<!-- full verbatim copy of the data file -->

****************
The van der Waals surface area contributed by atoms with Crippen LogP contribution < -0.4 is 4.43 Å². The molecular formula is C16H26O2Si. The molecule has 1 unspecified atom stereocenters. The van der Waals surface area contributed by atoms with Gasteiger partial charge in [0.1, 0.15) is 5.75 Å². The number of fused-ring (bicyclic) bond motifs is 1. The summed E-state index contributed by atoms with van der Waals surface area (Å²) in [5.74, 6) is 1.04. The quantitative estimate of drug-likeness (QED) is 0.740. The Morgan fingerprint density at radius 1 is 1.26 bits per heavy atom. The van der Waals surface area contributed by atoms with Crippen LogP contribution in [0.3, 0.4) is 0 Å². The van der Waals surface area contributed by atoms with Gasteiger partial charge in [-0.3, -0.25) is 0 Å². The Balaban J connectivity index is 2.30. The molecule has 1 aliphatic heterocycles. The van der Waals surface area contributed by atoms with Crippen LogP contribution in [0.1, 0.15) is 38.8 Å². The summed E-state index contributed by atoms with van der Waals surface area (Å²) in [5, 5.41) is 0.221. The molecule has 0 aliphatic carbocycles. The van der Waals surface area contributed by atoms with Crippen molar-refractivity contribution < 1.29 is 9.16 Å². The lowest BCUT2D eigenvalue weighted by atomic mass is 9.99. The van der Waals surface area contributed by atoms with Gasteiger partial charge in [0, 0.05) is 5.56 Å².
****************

The van der Waals surface area contributed by atoms with Crippen LogP contribution < -0.4 is 4.43 Å². The molecular formula is C16H26O2Si. The molecule has 1 unspecified atom stereocenters. The van der Waals surface area contributed by atoms with Gasteiger partial charge in [0.1, 0.15) is 5.75 Å². The number of fused-ring (bicyclic) bond motifs is 1. The summed E-state index contributed by atoms with van der Waals surface area (Å²) in [5.74, 6) is 1.04. The quantitative estimate of drug-likeness (QED) is 0.740. The Morgan fingerprint density at radius 1 is 1.26 bits per heavy atom. The van der Waals surface area contributed by atoms with Crippen LogP contribution in [0.3, 0.4) is 0 Å². The van der Waals surface area contributed by atoms with Gasteiger partial charge in [-0.3, -0.25) is 0 Å². The Balaban J connectivity index is 2.30. The molecule has 1 aliphatic heterocycles. The van der Waals surface area contributed by atoms with Crippen LogP contribution in [0.1, 0.15) is 38.8 Å². The summed E-state index contributed by atoms with van der Waals surface area (Å²) in [5, 5.41) is 0.221. The molecule has 0 aliphatic carbocycles. The van der Waals surface area contributed by atoms with Crippen molar-refractivity contribution < 1.29 is 9.16 Å². The lowest BCUT2D eigenvalue weighted by atomic mass is 9.99. The van der Waals surface area contributed by atoms with Gasteiger partial charge in [0, 0.05) is 5.56 Å².